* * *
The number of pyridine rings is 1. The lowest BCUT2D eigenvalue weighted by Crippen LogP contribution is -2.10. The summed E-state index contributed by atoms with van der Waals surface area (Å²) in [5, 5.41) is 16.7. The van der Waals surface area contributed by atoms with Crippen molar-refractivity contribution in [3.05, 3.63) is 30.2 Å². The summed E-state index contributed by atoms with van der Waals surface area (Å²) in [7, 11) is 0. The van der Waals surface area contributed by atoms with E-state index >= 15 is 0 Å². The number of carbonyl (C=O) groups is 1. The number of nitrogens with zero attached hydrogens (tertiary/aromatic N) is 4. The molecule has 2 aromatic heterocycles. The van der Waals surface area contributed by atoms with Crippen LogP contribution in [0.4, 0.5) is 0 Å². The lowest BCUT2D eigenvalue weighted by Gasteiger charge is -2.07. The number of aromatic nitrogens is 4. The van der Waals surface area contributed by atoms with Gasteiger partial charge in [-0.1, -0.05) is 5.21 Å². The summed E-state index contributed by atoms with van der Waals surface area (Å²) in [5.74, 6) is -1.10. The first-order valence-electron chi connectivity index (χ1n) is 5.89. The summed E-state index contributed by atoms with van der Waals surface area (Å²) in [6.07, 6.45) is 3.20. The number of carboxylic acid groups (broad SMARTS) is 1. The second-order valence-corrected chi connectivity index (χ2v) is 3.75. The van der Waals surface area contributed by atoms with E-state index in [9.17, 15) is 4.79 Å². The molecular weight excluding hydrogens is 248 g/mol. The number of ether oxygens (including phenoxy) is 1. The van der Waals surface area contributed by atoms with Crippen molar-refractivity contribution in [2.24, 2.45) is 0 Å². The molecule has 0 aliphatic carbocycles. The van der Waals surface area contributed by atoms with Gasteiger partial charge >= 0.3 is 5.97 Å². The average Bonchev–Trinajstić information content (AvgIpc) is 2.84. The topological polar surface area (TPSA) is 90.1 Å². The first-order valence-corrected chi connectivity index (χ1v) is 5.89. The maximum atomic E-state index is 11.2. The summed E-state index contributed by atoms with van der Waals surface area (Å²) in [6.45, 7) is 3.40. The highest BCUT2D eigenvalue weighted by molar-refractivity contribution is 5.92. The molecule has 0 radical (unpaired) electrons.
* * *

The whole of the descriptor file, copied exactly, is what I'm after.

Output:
The number of pyridine rings is 1. The lowest BCUT2D eigenvalue weighted by Crippen LogP contribution is -2.10. The summed E-state index contributed by atoms with van der Waals surface area (Å²) in [5, 5.41) is 16.7. The van der Waals surface area contributed by atoms with Crippen molar-refractivity contribution in [3.05, 3.63) is 30.2 Å². The summed E-state index contributed by atoms with van der Waals surface area (Å²) in [7, 11) is 0. The van der Waals surface area contributed by atoms with E-state index >= 15 is 0 Å². The number of carbonyl (C=O) groups is 1. The number of nitrogens with zero attached hydrogens (tertiary/aromatic N) is 4. The molecule has 2 aromatic heterocycles. The van der Waals surface area contributed by atoms with Crippen LogP contribution in [0.4, 0.5) is 0 Å². The lowest BCUT2D eigenvalue weighted by Gasteiger charge is -2.07. The number of aromatic nitrogens is 4. The van der Waals surface area contributed by atoms with Gasteiger partial charge in [-0.1, -0.05) is 5.21 Å². The summed E-state index contributed by atoms with van der Waals surface area (Å²) in [5.74, 6) is -1.10. The first-order valence-electron chi connectivity index (χ1n) is 5.89. The summed E-state index contributed by atoms with van der Waals surface area (Å²) in [6.07, 6.45) is 3.20. The number of carboxylic acid groups (broad SMARTS) is 1. The second-order valence-corrected chi connectivity index (χ2v) is 3.75. The van der Waals surface area contributed by atoms with E-state index in [9.17, 15) is 4.79 Å². The molecular weight excluding hydrogens is 248 g/mol. The number of ether oxygens (including phenoxy) is 1. The van der Waals surface area contributed by atoms with Crippen molar-refractivity contribution in [2.24, 2.45) is 0 Å². The molecule has 0 aliphatic carbocycles. The van der Waals surface area contributed by atoms with Gasteiger partial charge >= 0.3 is 5.97 Å². The average Bonchev–Trinajstić information content (AvgIpc) is 2.84. The topological polar surface area (TPSA) is 90.1 Å². The first-order valence-corrected chi connectivity index (χ1v) is 5.89. The maximum atomic E-state index is 11.2. The summed E-state index contributed by atoms with van der Waals surface area (Å²) in [6.45, 7) is 3.40. The highest BCUT2D eigenvalue weighted by molar-refractivity contribution is 5.92. The molecule has 0 radical (unpaired) electrons.